It became an obsession for me.
    I could think of nothing else.
    At first I teetered back and fourth not really sure if I would be able to summit. I’m 57 and have knee problems. I had been working out regularly for about 1-1/2 years and was feeling (at times) like I stood a chance. I started training harder and walking more. At first my wife wanted nothing to do with my plan. She had never even slept in a tent. I told her that I had no problem doing it without her. She could visit while I climbed and then we would Safari and go to Zanzibar with family afterwards. I started watching every YouTube video that I could find on the subject. Eventually she was bitten by the bug too. We hiked with our packs almost every night from late January until we left for Tanzania on 3/22. One day in January I hiked 22 miles when the high temp only reached -6F. I was ready.
    The first day on mountain was hard but fantastic. Day 2 was (for me) even harder. I wondered how we would handle 5 more days at this pace with the air getting even thinner. But over the following days I only focused on the moment. Just moving forward. Not looking past that day. It was doable. My only fear then became altitude sickness. Go slowly, drink lots of water, eat as much as you can. Even if you loose your appetite. My wife and I never suffered with headaches, or nausea like some of the others. But we were unable to sleep, And my appetite was gone after day 3.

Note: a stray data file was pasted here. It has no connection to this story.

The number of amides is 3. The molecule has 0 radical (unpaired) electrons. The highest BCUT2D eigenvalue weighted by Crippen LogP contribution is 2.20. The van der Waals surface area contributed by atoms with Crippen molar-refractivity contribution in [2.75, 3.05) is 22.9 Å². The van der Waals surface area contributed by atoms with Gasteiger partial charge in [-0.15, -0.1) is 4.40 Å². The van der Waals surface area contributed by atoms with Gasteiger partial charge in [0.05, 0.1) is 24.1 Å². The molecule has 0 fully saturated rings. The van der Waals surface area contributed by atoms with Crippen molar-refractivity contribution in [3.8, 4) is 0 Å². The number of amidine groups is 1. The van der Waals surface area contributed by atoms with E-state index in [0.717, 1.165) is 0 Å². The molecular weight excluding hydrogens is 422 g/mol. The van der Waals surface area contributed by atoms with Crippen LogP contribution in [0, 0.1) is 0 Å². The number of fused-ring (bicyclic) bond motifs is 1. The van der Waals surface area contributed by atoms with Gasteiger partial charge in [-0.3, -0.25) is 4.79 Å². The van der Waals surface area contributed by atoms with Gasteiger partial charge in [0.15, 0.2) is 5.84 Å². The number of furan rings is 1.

Summit night was after day 5. At that point my wife had only slept about 1 hour for the entire climb. I had slept about 3 hours.
    The nights were long and filled with racing thoughts. In spite of this we were having a great time every day. The guides and porters were amazing. You form friendships with them. They were so friendly and helpful.
    We miss them now. We want to go back again. We will do this again.
    I envy any of you that are getting ready to go. You CAN do it.

    • Rick, thank you so much for your inspirational story!

      The preparation for a Kili climb does become a bit of an obsession – but in a good way, getting fitter, listening to your body and preparing your mind for what’s in store.

      And when you are on the mountain, it’s a case of one foot in front of the other, listen to your body and remember why you are there.

      Some of my happiest memories are in a mess-tent, exhausted, with people I’ve known for 4 days but feel I’ve known for years. You forge friendships with your guides and porters – their hard work and cheerfulness pushes you forward.

      I hope that you and your wife do decide to go again – try one of the other routes, one agent does the “Kili 360” which is an epic experience. I really appreciate your taking the time to share your story Rick.
      Best wishes
      Clare